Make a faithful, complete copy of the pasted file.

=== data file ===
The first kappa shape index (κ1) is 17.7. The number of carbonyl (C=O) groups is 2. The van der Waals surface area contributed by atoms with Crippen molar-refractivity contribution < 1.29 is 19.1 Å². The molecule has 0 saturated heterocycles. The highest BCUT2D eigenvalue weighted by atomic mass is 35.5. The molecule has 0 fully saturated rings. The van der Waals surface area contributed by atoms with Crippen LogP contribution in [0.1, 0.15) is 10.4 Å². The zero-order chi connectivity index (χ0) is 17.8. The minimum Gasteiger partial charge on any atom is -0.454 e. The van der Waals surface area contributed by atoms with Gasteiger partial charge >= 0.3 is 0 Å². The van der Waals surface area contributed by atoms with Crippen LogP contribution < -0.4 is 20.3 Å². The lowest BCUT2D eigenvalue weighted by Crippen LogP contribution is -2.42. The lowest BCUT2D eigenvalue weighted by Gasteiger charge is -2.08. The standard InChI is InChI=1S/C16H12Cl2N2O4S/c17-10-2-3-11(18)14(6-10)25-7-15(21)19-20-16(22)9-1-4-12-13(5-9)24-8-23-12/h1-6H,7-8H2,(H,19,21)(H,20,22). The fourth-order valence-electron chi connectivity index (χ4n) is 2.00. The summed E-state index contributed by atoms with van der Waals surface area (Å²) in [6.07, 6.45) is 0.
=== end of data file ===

The first kappa shape index (κ1) is 17.7. The number of carbonyl (C=O) groups is 2. The van der Waals surface area contributed by atoms with Crippen molar-refractivity contribution < 1.29 is 19.1 Å². The molecule has 0 saturated heterocycles. The highest BCUT2D eigenvalue weighted by atomic mass is 35.5. The molecule has 0 fully saturated rings. The van der Waals surface area contributed by atoms with Crippen LogP contribution in [0.1, 0.15) is 10.4 Å². The zero-order chi connectivity index (χ0) is 17.8. The minimum Gasteiger partial charge on any atom is -0.454 e. The van der Waals surface area contributed by atoms with Gasteiger partial charge >= 0.3 is 0 Å². The van der Waals surface area contributed by atoms with Crippen LogP contribution < -0.4 is 20.3 Å². The lowest BCUT2D eigenvalue weighted by Crippen LogP contribution is -2.42. The lowest BCUT2D eigenvalue weighted by Gasteiger charge is -2.08. The standard InChI is InChI=1S/C16H12Cl2N2O4S/c17-10-2-3-11(18)14(6-10)25-7-15(21)19-20-16(22)9-1-4-12-13(5-9)24-8-23-12/h1-6H,7-8H2,(H,19,21)(H,20,22). The fourth-order valence-electron chi connectivity index (χ4n) is 2.00. The summed E-state index contributed by atoms with van der Waals surface area (Å²) in [6.07, 6.45) is 0.